[HOpenGL] HOpenGL and --enable-threaded-rts

Sven Panne Sven_Panne@BetaResearch.de
Thu, 20 Jun 2002 11:50:49 +0200

Simon Peyton-Jones wrote:
> [...]
> GHC's approach to threading
> [...]
> The current GHC model has the basic assumption that OS threads
> are inter-changeable.

As has already been mentioned by others, this assumption doesn't hold
if you leave the Happy World of Haskell(tm): Locks/mutexes/... and
thread-local variables can be hidden under the hoods of many libraries
out there, for which there will *never* be a Haskell replacement. I
consider the ability to write bindings to those libraries as an extremely
important point, otherwise the usefulness of Haskell is rather limited.
Remember that Haskell has been described as a "good glue" for other
building blocks (= APIs) around...

> [...] There is a good reason for this: the current OS thread may block
> in some I/O call (getChar, say), and we don't want that to block
> all Haskell threads.

Hmmm, I don't consider this a good reason. IMHO there are basically 2
ways for threading in an RTS:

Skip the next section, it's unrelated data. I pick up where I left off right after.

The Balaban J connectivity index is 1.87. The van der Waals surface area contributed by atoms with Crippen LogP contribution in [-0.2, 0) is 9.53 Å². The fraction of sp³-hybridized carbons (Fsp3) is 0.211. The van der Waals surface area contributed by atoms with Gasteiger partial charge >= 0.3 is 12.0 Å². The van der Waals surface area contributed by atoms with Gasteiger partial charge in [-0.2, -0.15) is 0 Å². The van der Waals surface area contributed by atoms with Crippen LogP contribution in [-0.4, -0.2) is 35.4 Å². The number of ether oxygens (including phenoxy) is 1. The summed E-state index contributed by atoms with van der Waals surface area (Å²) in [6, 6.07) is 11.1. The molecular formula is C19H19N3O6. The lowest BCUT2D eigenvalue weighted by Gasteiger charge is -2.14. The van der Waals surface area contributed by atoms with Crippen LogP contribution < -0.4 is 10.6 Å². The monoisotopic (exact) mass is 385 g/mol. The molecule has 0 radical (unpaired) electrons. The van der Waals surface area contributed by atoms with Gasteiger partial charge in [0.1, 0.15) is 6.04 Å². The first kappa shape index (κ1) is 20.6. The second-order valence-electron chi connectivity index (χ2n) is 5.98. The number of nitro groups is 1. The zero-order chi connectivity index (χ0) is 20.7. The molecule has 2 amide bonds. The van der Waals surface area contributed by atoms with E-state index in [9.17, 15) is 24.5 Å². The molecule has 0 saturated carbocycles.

* The "Green Threads" approach, where no OS threading is used, but
     everything is done by hand, 'select'-ing carefully internally, etc.
     If the user itself calls out to C land and gets blocked, the whole
     RTS is blocked. Not nice, but the price to pay for getting flyweight

   * A 1-1 mapping from the threads in the language in question to OS
     threads. If there is a danger of blocking, the user forks away a
     new thread to do the work, and everything is fine. The Java world
     lives quite happily with this.

Anything between will be doomed to fail in the general case, I fear,
for the reasons given in this (mail- :-) thread. It is OK if no
external code is ever called, but then you may use "Green Threads",

Hacking GLUT to work with GHC's current approach makes no sense, it
would only solve a single instance of a general problem. Furthermore,
it would be extremely system-dependent and would cost a *vast* amount of
performance: Switching OpenGL contexts can require a round-trip to a
remote server, can trigger swapping a few MB of textures into your
favourite graphics card, etc.  OK, these are worst-case scenarios, but
doing even the best case just for drawing a few vertices would probably
be ridiculously slow.